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Date posted: February 11, 2012

Facts and features of viral epidemics in Kerala 

Dr.Suja Pillai . Email : sujapillai8@gmail.com
Dr.Aji Punnen Email : ajipunnenkocheril@gmail.com
Dr.Rumsheed Necholi  Email : nrams3@gmail.com
PG Scholars, Govt. Homeopathic  Medical College. Calicut
Moderator : Dr.K.R.Mansoor Ali . Lecturer, GHMC. Calicut
Similima team presenting facts about the various epidemic viral fevers in Kerala.

In the last 3-5 years several viral fever epidemics occurred in Kerala, resulting in severe physical, financial and mental strain to the community and the Government.

This year also more than 1.5 lakh people affected from viral fever in North Kerala mainly caused by mosquito bite during monsoon season.

Till July 28,2009 the number of patients had crossed 11 lakh starting from January this year. Hundreds of people afflicted with fever and acute joint pains, belong mostly from hilly hamlets and tribal areas throng in huge numbers to nearby hospitals for faster relief. Patients’ complain of headache and joint pain and have not experienced such fever earlier.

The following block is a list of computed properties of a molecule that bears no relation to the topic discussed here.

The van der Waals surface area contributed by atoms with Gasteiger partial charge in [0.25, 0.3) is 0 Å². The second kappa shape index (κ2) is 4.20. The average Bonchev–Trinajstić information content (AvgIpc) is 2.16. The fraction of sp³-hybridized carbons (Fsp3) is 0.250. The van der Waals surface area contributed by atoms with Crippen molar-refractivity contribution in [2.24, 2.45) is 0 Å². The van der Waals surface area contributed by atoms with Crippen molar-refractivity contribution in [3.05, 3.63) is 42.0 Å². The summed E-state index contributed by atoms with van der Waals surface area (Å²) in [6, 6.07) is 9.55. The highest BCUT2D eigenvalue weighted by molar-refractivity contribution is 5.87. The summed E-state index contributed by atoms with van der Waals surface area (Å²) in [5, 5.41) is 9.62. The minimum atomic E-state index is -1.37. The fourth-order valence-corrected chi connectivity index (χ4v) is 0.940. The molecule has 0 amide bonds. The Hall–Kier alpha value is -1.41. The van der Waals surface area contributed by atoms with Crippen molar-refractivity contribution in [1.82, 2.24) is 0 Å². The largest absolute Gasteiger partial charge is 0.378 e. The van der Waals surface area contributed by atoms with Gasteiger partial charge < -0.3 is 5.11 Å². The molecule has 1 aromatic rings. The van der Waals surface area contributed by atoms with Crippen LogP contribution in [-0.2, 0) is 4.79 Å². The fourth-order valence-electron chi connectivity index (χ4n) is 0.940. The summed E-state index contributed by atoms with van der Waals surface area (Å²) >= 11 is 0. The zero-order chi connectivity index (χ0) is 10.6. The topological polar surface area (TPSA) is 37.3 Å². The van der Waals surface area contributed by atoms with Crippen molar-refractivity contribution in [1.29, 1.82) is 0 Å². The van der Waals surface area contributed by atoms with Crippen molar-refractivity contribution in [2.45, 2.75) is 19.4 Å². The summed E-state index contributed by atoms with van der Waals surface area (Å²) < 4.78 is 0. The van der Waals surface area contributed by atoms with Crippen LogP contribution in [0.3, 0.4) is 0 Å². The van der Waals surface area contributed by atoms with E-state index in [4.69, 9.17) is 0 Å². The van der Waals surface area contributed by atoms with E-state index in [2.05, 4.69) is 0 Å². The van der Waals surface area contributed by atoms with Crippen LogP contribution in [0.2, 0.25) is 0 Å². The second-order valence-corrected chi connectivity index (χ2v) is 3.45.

In the last 2-3 years, homeopathic medicines were found to be more effective both as a preventive and curative in epidemic fevers of Kerala – like viral fever, chikungunya, dengue, hepatitis etc.

If chikungunya caused many deaths in Kerala, which it did not in most other places, the state had the unique opportunity to investigate the biology of the disease and reasons for death to contribute to medical science.

Obviously, medical science in Kerala is not prepared to investigate anything new.

Why should every ruling party go into a defensive mode when it is the collective problem of all political parties?
Why can’t all parties discuss this and make diseases the common enemy?
Why more deaths in Kerala compared to other states?
Was it mainly due to over medication at allopathic hospital?
Is homeopathy is effective as a preventive & curative?